Middle East’s largest VC fund to invest in ‘homegrown’ Saudi tech startups

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Saudi Technology Ventures (STV), the Middle East’s largest venture capital fund, plans to fill a growing gap between supply and demand in the region’s digital startup space, STV’s chief executive Abdulrahman Tarabzouni said in an exclusive interview with Al Arabiya English.

“We place value in homegrown champions, and we aim to remain ‘in the game’ by finding and investing in the best tech startups in KSA,” the CEO said.


A gap between supply and demand has led to a growing appetite for technology startups in Saudi Arabia and the wider Middle East, Tarabzouni said, adding that STV will continue capitalizing on these opportunities.

The Kingdom, which is ripe for digital disruption, is set to drive the growth and value of tech startups in the region as the country’s government continues to push ahead with wide-ranging economic reforms, he added.

The $500 million tech venture capital (VC) fund is looking to back startup founders, young entrepreneurs, and companies in order to meet the demand for new technology.

As part of putting their plan into action, STV in June co-lead an $8.6 million investment round in Noon Academy, an edtech platform in the Middle East and North Africa that gives students access to social cooperative learning and tutoring. The platform has already served more than 2 million students across Saudi Arabia and Egypt.

In Saudi Arabia alone, venture capital investments are expected to grow ten-fold over the next six years – from $50 million last year to $500 million annually by 2025, STV said in its latest report on the sector.

The report added that between 2019 and 2025, cumulative VC injections could reach some $2 billion.

Riyadh-based STV says this trajectory would place Saudi Arabia alongside other countries where VC has played a major role in the economy, such as France, the UAE, and South Korea – all countries where VC’s annual investment is equal to 0.1 percent of gross domestic product (GDP).

“Reaching $500 million by 2025 implies an average yearly growth rate of 40 percent over the next seven years,” according to the report.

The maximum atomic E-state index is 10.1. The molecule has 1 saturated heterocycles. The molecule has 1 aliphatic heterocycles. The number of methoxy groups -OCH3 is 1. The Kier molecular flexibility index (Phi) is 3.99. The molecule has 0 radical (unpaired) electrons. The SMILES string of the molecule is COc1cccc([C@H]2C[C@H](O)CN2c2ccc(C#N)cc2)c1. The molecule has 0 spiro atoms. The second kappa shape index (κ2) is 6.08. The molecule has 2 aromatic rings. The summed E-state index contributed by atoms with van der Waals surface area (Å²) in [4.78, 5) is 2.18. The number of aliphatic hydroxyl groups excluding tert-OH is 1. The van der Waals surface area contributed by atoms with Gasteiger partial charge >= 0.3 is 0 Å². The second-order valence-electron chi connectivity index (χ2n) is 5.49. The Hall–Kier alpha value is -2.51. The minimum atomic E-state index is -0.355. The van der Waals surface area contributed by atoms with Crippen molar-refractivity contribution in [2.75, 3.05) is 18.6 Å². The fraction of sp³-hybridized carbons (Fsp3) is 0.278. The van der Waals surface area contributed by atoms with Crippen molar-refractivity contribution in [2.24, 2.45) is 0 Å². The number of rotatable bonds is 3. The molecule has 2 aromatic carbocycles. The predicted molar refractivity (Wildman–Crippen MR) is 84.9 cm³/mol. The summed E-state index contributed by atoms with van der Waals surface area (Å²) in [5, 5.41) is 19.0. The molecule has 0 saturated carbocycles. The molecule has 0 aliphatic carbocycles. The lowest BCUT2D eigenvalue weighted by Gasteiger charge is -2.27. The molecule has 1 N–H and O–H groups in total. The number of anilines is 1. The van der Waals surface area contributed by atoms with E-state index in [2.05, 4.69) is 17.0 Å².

Seeking success stories

In 2018, STV, which is anchored by Saudi Telecom Company – the Kingdom’s largest telecom services provider – lead and co-lead around $250 million worth of funding. This accounts for roughly 30 percent of about $893 million of the region’s VC for the year.

“Last year, we invested close to $100 million in start-ups and led or co-led circa 30 percent of deals by capital volume in the region,” the CEO told Al Arabiya English.

One of STV’s leading deals in 2018 was Mrsool, a Riyadh-based on-demand delivery startup that had 4 million registered users by the end of 2018 and processed about 1 billion riyals worth of goods last year.

Tarabzouni said he is convinced that Mrsool will become a Saudi Arabian “unicorn” – a term used to refer to a startup with a valuation of $1 billion or higher.

Since UAE-founded Careem was purchased by Uber for $3.1 billion in March, the region has been on the lookout for the next big success story.

“It was incredibly exciting to have been a part of this with Careem’s founders,” Tarabzouni said.

Tarabzouni believes Careem’s exit has not necessarily changed dynamics for startups in the region, but has instead proven that strong local tech companies can succeed on a global scale, especially those with a deep understanding of the VC market.

It has also “has validated venture capital as a viable investment vehicle in the region; and fueled tech optimism among talents and investors,” he said.

The hunt for talent

Despite the bullish outlook, as well as strong demand for digital startups, talent is still one of the biggest challenges facing the VC technology segment in Saudi Arabia and the Middle East.

A homegrown success story such as Careem’s, however, could encourage youth in the region and give them an extra “spring in their step,” Tarabzouni believes.

“Talent remains the biggest bottleneck, and this is a universal problem that’s not specific to any country in particular, but we definitely have a lot of work to do,” he said.

Saudi Arabia’s economic reform plan Vision 2030 – spearheaded by Crown Prince Mohammed bin Salman – has recognized the need to support and incubate start-ups, small and medium enterprises, as well as homegrown businesses.

The Kingdom’s ambitious push for reforms means that now is the time for VCs to capitalize on demand, said Tarabzouni.

“The fact that the government is offering long-term initiatives, residency programs, and launching innovative initiatives to help stimulate the import of talent into the country is great,” he said.

“Condensation of pools of talent in the long-term will allow VCs such as ourselves the ability to deploy our capital across a broader selection of startups,” he told Al Arabiya English.

While tech ecosystems in the region – including Saudi Arabia – are maturing, key tech infrastructure is still needed. A more diverse talent pool and enhanced business regulations would also serve to support new investments.

“All the established industries are ripe for disruption, and we anticipate startups to transform the landscape as we know it,” Tarabzouni said.

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